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What Is a BGA Socket?

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  • Written By: Andy Josiah
  • Edited By: Nancy Fann-Im
  • Last Modified Date: 20 August 2016
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A BGA socket is a central processing unit (CPU) socket that uses a type of surface mount-based integrated circuit packaging called ball grid array. It is similar to other form factors such as pin grid array (PGA) and land grid array (LGA) in that the contact used for attaching the CPU, or processor, to the motherboard for physical support and electrical connectivity are neatly arranged in a grid-like format. BGA, however, is named after its type of contacts, which are small solder balls. This sets it apart from the PGA, which uses pin holes; and the LGA, which comprises pins. BGA, however, has yet to achieve the popularity of the aforementioned chip form factors.

Like other sockets, the BGA socket is usually named after the number of contacts it bears. Examples include BGA 437 and BGA 441. Also, the BGA prefix can vary depending on the variant of the form factor that the socket is using. For instance, the FC-BGA 518, a 518-ball socket, uses the flip-chip ball grid array variant, which means that it flips the computer chip so that the back of its die is exposed. This is particularly advantageous for reducing the heat of the processor by placing a heatsink on it.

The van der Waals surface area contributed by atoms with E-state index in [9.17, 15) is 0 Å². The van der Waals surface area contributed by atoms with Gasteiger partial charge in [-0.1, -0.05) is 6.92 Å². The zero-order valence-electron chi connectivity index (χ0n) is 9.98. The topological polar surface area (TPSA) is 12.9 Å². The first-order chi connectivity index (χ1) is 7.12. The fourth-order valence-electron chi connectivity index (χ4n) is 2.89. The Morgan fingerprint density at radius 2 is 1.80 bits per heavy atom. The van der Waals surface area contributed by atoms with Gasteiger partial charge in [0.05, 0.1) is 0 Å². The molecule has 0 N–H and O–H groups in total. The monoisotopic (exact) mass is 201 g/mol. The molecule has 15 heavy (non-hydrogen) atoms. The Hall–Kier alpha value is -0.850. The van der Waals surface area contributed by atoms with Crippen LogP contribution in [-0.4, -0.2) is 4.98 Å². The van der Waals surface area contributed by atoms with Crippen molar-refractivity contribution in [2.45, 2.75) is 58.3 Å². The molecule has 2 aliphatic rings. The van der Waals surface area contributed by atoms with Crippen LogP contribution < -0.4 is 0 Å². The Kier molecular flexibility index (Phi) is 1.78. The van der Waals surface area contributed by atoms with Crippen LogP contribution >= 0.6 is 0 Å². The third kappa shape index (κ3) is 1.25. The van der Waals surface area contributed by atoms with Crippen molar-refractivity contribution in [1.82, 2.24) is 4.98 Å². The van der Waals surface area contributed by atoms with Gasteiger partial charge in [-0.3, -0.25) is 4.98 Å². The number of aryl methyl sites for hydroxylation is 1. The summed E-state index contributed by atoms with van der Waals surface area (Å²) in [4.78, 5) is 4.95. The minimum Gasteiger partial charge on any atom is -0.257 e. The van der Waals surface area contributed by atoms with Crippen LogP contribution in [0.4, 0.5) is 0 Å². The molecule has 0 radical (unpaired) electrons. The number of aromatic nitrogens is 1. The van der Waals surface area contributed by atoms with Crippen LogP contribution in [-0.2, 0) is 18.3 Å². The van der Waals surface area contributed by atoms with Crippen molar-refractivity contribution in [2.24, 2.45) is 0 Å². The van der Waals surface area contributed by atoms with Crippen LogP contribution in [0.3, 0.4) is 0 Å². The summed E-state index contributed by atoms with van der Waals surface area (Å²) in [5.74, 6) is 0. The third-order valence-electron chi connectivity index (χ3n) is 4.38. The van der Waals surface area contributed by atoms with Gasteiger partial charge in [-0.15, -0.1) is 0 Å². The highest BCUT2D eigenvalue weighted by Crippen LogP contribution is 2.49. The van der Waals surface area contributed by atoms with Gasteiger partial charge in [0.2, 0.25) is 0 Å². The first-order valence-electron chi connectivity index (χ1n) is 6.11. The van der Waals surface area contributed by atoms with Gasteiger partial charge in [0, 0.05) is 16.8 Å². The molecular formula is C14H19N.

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Several other BGA variants exist. For instance, ceramic ball grid array (CBGA) and plastic ball grid array (PBGA) denote the ceramic and plastic material, respectively, that the socket is made of. Micro ball grid array (MBGA) is an example of describing the size of the balls that comprise the array. In some instances, prefixes are combined to denote BGA sockets that have more than one distinctive attribute. A prime example is mFCBGA, or micro-FCBGA, which means that the BGA socket has smaller ball contacts and adheres to the flip-chip form factor.

A major advantage of the BGA socket is its ability to use hundreds of contacts with considerable spacing so that they do not join each other during the soldering process. Also, with the BGA socket there is less conduction of heat between the component and the motherboard, and it demonstrates superior electrical performance to other types of integrated circuit packaging. There are some disadvantages, however, as the contacts of the BGA format are not as flexible as other types. Moreover, BGA sockets are generally not as mechanically reliable as those of PGA and LGA. As of May 2011, it lags behind the two aforementioned form factors, although semiconductor company Intel Corporation uses the socket for its Intel Atom low-voltage and lowered-performance brand.

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